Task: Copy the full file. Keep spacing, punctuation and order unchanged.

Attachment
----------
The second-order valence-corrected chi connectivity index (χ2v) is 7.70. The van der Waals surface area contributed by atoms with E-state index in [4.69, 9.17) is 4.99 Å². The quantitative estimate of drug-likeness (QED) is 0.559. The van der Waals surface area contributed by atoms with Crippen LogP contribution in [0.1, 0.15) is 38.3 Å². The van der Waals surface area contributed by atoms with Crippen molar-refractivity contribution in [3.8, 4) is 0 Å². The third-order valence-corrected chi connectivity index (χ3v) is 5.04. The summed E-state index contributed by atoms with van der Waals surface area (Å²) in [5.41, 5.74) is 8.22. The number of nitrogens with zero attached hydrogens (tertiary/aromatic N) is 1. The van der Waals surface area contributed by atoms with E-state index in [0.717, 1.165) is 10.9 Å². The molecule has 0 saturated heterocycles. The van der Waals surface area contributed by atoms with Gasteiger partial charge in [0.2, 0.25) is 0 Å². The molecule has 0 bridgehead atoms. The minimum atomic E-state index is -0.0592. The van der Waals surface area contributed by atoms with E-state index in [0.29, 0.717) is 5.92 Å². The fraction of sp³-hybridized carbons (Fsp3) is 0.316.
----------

The second-order valence-corrected chi connectivity index (χ2v) is 7.70. The van der Waals surface area contributed by atoms with E-state index in [4.69, 9.17) is 4.99 Å². The quantitative estimate of drug-likeness (QED) is 0.559. The van der Waals surface area contributed by atoms with Crippen LogP contribution in [0.1, 0.15) is 38.3 Å². The van der Waals surface area contributed by atoms with Crippen molar-refractivity contribution in [3.8, 4) is 0 Å². The third-order valence-corrected chi connectivity index (χ3v) is 5.04. The summed E-state index contributed by atoms with van der Waals surface area (Å²) in [5.41, 5.74) is 8.22. The number of nitrogens with zero attached hydrogens (tertiary/aromatic N) is 1. The van der Waals surface area contributed by atoms with E-state index in [0.717, 1.165) is 10.9 Å². The molecule has 0 saturated heterocycles. The van der Waals surface area contributed by atoms with Gasteiger partial charge in [0.2, 0.25) is 0 Å². The molecule has 0 bridgehead atoms. The minimum atomic E-state index is -0.0592. The van der Waals surface area contributed by atoms with E-state index in [0.29, 0.717) is 5.92 Å². The fraction of sp³-hybridized carbons (Fsp3) is 0.316.